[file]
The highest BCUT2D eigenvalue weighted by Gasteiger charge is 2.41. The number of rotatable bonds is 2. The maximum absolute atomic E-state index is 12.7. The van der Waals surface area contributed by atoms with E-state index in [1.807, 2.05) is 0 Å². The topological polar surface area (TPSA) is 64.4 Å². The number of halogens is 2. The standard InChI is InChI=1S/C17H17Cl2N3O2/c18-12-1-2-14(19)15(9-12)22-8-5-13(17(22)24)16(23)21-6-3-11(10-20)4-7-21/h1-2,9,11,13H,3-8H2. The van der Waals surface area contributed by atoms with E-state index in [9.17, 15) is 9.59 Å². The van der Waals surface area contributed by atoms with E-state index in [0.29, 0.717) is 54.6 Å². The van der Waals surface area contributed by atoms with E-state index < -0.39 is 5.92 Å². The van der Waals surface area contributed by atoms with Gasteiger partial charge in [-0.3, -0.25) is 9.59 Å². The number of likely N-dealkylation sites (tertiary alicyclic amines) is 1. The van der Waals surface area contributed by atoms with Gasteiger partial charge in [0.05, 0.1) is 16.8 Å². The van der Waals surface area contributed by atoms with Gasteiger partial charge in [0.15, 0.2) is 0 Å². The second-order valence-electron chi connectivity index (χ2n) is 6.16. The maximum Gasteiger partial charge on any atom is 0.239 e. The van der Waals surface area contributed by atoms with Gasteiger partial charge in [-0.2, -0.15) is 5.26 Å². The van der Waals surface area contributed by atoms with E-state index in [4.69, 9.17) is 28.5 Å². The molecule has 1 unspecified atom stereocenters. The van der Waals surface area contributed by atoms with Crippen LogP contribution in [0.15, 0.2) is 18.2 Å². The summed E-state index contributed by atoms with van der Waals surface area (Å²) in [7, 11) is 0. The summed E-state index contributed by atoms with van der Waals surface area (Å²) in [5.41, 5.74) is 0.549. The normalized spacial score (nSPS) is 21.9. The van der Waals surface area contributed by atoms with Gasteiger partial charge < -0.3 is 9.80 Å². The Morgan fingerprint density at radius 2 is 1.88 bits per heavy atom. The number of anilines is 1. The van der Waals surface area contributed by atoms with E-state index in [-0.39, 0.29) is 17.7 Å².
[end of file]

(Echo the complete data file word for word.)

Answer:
The highest BCUT2D eigenvalue weighted by Gasteiger charge is 2.41. The number of rotatable bonds is 2. The maximum absolute atomic E-state index is 12.7. The van der Waals surface area contributed by atoms with E-state index in [1.807, 2.05) is 0 Å². The topological polar surface area (TPSA) is 64.4 Å². The number of halogens is 2. The standard InChI is InChI=1S/C17H17Cl2N3O2/c18-12-1-2-14(19)15(9-12)22-8-5-13(17(22)24)16(23)21-6-3-11(10-20)4-7-21/h1-2,9,11,13H,3-8H2. The van der Waals surface area contributed by atoms with E-state index in [9.17, 15) is 9.59 Å². The van der Waals surface area contributed by atoms with E-state index in [0.29, 0.717) is 54.6 Å². The van der Waals surface area contributed by atoms with E-state index < -0.39 is 5.92 Å². The van der Waals surface area contributed by atoms with Gasteiger partial charge in [-0.3, -0.25) is 9.59 Å². The number of likely N-dealkylation sites (tertiary alicyclic amines) is 1. The van der Waals surface area contributed by atoms with Gasteiger partial charge in [0.05, 0.1) is 16.8 Å². The van der Waals surface area contributed by atoms with Gasteiger partial charge in [0.15, 0.2) is 0 Å². The second-order valence-electron chi connectivity index (χ2n) is 6.16. The maximum Gasteiger partial charge on any atom is 0.239 e. The van der Waals surface area contributed by atoms with Gasteiger partial charge in [-0.2, -0.15) is 5.26 Å². The van der Waals surface area contributed by atoms with E-state index in [4.69, 9.17) is 28.5 Å². The molecule has 1 unspecified atom stereocenters. The van der Waals surface area contributed by atoms with Crippen LogP contribution in [0.15, 0.2) is 18.2 Å². The summed E-state index contributed by atoms with van der Waals surface area (Å²) in [7, 11) is 0. The summed E-state index contributed by atoms with van der Waals surface area (Å²) in [5.41, 5.74) is 0.549. The normalized spacial score (nSPS) is 21.9. The van der Waals surface area contributed by atoms with Gasteiger partial charge < -0.3 is 9.80 Å². The Morgan fingerprint density at radius 2 is 1.88 bits per heavy atom. The number of anilines is 1. The van der Waals surface area contributed by atoms with E-state index in [-0.39, 0.29) is 17.7 Å².